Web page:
The LB 55th Venice Biennale Guide: This old gal's got edge.

At the 54th Biennale, 2011, it was the Giardini (which houses the official international pavilions) that stole the show at the world’s oldest, most decadent Biennale. However, this year we were completely bowled over by what was going on outside the main exhibitions. And no, this is not us tirelessly sticking with the ‘outsider’ theme, it’s because there was some crash hot shit. 

Pictures Jackson D. Ferguson
Above - Just a typical Bienalle party

Mark Quinn (Island of San Giorgio Maggiore)

Snow white sculptures of deformed foetuses, disfigured humans and Iraqi torture victims stood alongside solid gold statues of the London rioters. This exhibition showcased the world’s many outcasts in an aesthetically alluring light:

We talked to Jay Jopling at the opening party and he told us that amongst all this was also the fifth edition of the artist’s infamous blood face - a moulded life-size self portrait composed from Quinn’s own blood. We then got this charming snap of Mr Quinn’s parents posing proudly next to their son’s mug. If you get over to the exhibition then you should check this collateral show out on the Island of San Giorgio Maggiore.
Right - Mark Quinn Riot Rug

Al Wei Wei - S.A.C.R.E.D (Saint’Antonin church)

You may have already read about this as we blogged away from Venice. Haunting new stuff was unveiled at the Saint’Antonin church, depicting Al Wei Wei’s time of incarceration, using hyper-realist models of himself and his captors. The notorious activist artist’s latest work is comprised of six parts: (i) S upper, (ii) A ccusers, (iii) C leansing, (iv) R itual, (v) E ntropy (vi) D oubt. Al Wei Wei, who has recently launched a heavy metal video, was not able to attend the opening as he is forbidden by authorities to leave Beijing. However, his mother, who was present burst into tears when she saw the installations.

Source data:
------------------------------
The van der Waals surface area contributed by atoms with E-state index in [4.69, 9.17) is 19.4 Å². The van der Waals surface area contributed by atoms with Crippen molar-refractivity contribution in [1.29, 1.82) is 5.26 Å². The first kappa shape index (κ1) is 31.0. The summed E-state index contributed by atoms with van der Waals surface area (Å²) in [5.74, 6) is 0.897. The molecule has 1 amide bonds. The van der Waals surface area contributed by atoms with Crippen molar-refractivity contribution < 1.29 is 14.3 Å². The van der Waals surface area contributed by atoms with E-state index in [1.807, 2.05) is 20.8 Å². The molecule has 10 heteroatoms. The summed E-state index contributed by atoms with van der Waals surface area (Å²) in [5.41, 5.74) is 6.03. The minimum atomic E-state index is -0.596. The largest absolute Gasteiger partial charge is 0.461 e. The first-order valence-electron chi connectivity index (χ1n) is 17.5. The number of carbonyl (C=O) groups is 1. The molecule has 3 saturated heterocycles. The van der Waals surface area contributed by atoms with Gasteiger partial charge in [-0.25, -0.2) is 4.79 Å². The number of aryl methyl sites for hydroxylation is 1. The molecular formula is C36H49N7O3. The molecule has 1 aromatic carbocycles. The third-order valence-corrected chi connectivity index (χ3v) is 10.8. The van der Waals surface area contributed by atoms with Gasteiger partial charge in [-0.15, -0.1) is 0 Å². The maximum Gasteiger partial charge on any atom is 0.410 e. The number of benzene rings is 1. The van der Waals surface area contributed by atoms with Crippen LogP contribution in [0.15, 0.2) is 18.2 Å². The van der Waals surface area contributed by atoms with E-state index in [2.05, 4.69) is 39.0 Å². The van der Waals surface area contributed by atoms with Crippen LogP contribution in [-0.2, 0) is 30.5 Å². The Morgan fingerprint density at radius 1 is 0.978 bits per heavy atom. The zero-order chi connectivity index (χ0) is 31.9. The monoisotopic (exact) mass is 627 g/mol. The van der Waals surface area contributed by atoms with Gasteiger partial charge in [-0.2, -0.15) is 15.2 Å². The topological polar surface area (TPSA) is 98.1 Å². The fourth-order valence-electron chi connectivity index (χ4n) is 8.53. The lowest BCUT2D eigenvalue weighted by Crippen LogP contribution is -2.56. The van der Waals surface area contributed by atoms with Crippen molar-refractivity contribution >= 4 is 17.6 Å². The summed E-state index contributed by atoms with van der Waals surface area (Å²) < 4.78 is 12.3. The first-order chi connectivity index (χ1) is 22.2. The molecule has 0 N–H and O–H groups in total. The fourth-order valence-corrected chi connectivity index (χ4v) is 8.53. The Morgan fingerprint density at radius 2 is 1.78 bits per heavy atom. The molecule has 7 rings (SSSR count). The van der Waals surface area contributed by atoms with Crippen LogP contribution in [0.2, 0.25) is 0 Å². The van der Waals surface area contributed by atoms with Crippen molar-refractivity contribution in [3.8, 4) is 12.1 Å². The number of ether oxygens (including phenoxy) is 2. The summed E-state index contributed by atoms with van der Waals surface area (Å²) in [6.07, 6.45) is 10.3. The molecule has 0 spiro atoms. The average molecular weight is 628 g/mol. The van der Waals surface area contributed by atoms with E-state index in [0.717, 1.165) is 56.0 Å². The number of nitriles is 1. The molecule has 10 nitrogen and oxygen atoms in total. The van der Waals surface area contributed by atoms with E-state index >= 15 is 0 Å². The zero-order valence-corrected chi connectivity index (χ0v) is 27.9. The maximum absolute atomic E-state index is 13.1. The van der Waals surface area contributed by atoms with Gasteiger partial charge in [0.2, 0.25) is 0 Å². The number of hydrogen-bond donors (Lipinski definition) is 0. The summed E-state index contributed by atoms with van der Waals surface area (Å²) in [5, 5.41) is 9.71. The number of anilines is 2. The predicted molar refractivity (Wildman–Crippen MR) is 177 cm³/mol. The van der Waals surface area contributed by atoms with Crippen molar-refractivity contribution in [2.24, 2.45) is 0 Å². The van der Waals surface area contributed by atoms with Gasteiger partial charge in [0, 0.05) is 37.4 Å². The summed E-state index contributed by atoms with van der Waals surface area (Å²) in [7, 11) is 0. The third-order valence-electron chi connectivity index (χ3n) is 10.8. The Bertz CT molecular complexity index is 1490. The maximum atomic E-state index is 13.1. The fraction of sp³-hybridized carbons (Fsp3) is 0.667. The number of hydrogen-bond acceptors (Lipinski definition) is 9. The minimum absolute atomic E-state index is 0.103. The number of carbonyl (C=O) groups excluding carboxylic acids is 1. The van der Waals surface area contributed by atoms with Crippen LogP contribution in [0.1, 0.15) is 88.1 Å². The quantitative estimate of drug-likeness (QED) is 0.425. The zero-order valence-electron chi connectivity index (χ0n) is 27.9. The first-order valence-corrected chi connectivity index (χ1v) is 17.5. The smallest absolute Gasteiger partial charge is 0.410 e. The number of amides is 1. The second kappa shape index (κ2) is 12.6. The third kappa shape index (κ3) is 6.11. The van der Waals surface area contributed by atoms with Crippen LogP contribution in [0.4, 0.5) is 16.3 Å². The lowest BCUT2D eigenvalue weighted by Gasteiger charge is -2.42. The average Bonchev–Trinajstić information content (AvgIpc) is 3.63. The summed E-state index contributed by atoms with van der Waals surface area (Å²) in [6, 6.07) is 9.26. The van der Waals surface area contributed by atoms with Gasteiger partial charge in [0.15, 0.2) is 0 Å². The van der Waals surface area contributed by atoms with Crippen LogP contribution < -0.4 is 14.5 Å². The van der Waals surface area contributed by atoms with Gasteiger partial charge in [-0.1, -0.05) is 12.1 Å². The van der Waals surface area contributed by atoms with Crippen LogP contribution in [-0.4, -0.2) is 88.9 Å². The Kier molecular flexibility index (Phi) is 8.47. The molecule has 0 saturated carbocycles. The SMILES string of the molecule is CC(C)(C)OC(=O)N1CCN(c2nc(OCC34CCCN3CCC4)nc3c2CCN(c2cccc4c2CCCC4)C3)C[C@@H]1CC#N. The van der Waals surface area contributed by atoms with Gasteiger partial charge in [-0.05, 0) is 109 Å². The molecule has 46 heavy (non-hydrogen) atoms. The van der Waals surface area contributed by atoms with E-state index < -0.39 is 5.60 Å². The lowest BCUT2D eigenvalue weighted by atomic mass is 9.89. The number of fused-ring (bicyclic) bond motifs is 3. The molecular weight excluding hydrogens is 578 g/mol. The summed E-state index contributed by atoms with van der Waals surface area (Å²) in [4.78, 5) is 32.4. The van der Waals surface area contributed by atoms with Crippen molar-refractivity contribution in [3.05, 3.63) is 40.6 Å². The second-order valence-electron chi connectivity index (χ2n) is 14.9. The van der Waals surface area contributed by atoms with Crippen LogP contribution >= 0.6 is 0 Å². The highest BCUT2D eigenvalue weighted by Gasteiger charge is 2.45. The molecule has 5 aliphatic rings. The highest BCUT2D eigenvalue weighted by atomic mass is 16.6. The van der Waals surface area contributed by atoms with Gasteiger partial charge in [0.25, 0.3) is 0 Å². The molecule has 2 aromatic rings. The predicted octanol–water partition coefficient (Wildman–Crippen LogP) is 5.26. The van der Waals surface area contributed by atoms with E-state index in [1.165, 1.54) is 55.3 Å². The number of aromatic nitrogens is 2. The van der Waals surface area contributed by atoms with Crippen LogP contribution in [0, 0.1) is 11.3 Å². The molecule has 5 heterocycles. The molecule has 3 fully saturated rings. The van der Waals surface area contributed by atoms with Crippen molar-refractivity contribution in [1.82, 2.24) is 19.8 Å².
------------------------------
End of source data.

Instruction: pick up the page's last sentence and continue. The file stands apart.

British Pavilion (Giardini)

 Jeremy Deller’s pavilion begins with a mural of a giant hen harrier clutching a Range Rover in its talons. It then goes on to explore Britain's role in recent wars, with a room of drawings by inmates of high secure prisons of figures such as Tony Blair - nice touch of irony there! Flags emblazoned with the words ‘Prince Harry kills me’ were initially going to be part of the pavilion but were removed after a meeting between the artist and the Arts Council. 

Below - La Bouche on Peggy Guggenheim's roof at Biennale book launch

La Bouche on Peggy Guggenheim's roofMuseum of Everything (Just outside the Giardini main exhibition)

 Another fantastic collateral show - outsider art gurus ‘The Museum of Everything’ exhibited some fascinating artwork by shell-shocked solider Carlo Zinelli. Zinelli returned unable to speak, or recount in any way the horrors he had experienced. In hospital he began to paint the horrors of war on his bedroom walls. These include memories of the country-side, of wild animals and travelling circuses, illustrated alongside bulbous figures, dying soldiers, congregations of priests and dancing women. “It was as if the artist had found new life inside his own creations.” state the Museum of Everything. If you get over to Venice before August 18th (when the exhibition ends) do NOT miss this show.

Latvian Pavilion (Arsenalle)
Well, we just loved this upside down swinging tree. It’s hard to really capture this piece in pictures, so we’ll go with words. I think it all came down to the power and sublimity of the tree - and how meek we really are compared to this great plant as humans. In its usual upright rooted form, we can forget this but thrashing back and forth like a great, almost godly pendulum, we stood humbled.

Korean Pavilion

The Korean’s do it again. A beautiful Zen pavilion. Artist Kimsooja wrapped the building in a film that served to diffract the light creating a room full of rainbows The artist invites the viewer to meditate amongst the colourful beams, although we couldn’t help but note this was widely re-interpreted as ‘posing and posting.’

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